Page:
My journey thru infertility

Infertility

“Just Relax” May 3, 2019

Filed under: Uncategorized — sydnyt @ 7:58 pm

I have been lucky to have an amazing Naturopathic doctor (Janci Karp-Institute of Complementary Medicine) who has walked alongside me during our struggle with infertility.

Very early on, Janci and I worked on improving my overall health. We worked on regulating my thyroid levels (which had been sub-acute for years), getting my cycles consistent, healthy blood flow, normal progesterone levels, etc. I HIGHLY recommend that anyone going thru infertility consider seeing a naturopath. She is thorough, and really looks at all the particulars, which I appreciate.

I started using ovulation testing strips to track my cycle, taking my basal temperature…the works. Peter had to do several sperm analysis (and I was implored by him to “help”). Our first time doing that was like a dirty episode of Everybody Loves Raymond…sooooo not sexy, clumsy and (now) HILARIOUS. I will say that by the 5th year of doing these, we had it down to a science…definitely sperm collection EXPERTS now.

Well meaning folks frequently said to me:

“I know so many women who, once they relaxed and let it go, got pregnant!”

“Try not to worry.”

“Don’t forget the romance.”

“Try to take your mind off of it.”

“Give it to God.”

Infertility is ALL consuming, regardless of how mindful and zen you may think you are. It requires tracking, peeing on a stick daily, timed sex, 2 weeks of hope (and psychosomatic pregnancy symptoms), taking the herbs, vitamins, meds. Acupuncture, massage…followed by a week of sadness, resolve to try again, wondering what went wrong, what IS wrong? Is it me? Him? My providers say it will happen…WHEN?! I’m being punished…I know it. Anger creeps in, envy…the works.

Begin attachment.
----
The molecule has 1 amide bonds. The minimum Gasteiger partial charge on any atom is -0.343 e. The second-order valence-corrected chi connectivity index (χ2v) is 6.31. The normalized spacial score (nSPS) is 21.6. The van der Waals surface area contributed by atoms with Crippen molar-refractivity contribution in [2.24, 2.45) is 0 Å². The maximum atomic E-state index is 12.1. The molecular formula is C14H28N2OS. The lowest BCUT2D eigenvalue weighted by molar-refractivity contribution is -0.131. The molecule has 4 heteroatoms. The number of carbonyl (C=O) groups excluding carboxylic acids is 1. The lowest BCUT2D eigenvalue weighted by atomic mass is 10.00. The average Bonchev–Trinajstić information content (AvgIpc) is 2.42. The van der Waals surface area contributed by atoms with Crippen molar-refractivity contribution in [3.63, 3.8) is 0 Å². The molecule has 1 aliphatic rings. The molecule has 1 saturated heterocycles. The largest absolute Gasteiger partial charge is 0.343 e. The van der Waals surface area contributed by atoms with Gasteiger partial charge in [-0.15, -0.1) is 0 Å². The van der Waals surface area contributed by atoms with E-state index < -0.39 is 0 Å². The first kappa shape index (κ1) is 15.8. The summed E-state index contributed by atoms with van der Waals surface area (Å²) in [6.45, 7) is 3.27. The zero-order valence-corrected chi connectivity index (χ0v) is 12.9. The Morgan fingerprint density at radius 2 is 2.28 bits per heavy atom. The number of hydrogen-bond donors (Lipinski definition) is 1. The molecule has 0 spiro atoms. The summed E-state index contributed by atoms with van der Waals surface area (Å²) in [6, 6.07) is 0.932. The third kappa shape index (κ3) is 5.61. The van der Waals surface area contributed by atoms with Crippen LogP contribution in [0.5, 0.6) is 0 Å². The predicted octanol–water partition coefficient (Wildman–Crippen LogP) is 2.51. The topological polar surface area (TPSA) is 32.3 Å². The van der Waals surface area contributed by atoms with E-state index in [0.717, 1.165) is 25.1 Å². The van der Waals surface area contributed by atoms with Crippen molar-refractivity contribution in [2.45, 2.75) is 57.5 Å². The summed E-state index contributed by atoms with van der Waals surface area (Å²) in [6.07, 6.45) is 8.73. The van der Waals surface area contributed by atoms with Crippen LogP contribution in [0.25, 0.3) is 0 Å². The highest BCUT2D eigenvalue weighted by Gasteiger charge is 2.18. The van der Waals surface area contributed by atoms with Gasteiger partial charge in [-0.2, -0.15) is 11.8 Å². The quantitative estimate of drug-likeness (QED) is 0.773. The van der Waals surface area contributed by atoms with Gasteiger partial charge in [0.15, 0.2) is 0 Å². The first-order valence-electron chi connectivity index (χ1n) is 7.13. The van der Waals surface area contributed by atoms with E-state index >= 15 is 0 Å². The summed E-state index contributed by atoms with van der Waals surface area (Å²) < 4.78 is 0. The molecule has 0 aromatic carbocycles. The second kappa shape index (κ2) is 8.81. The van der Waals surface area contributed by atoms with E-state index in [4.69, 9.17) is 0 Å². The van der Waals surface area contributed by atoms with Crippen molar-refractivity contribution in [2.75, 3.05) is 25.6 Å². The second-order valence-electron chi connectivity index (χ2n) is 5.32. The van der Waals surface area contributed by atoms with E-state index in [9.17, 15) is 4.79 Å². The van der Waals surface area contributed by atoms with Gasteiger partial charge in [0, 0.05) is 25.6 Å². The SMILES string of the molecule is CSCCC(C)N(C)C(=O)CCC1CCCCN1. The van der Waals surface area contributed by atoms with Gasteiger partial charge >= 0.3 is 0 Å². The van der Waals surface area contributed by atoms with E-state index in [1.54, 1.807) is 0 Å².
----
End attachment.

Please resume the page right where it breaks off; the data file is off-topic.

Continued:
EVERY.SINGLE.FUCKING.MONTH…FOR FIVE YEARS.

The pressure to just “LET IT ALL GO” on top of all these things seems so unfair. There was never a heightened amount of anxiety for me when we were doing all of this, and studies have shown that stress and anxiety bear no impact on ones ability to conceive. So much internal pressure to begin with…but now I am expected to JUST RELAX?! Pfffffft. Yeah.

Try “not thinking about it” when all these things are in play. I didn’t want to think about this all the time…neither did Pete. We wanted it to be a spontaneous miracle, conceived out of romance and love…but it became at time a mechanical, timed oddity…hardly romantic and not all that intimate.

The first few years, our relationship took an emotional hit for sure. It was hard. We struggled big time and at times, I wasn’t sure we would make it. It is a heavy burden to bear, along with the other natural challenges of marriage.

It was difficult for me to talk about it with him, and for him to understand how emotionally and hormonally devastating it was to me, every time I got my period. It brought out the worst in me and he struggled to understand why.

We have both come a long way though. Pete is so incredibly supportive and empathetic now. With the help of therapy, of removing toxic individuals from our lives, and by nurturing our connection to each other (which is a LOT of work!), we are stronger than ever.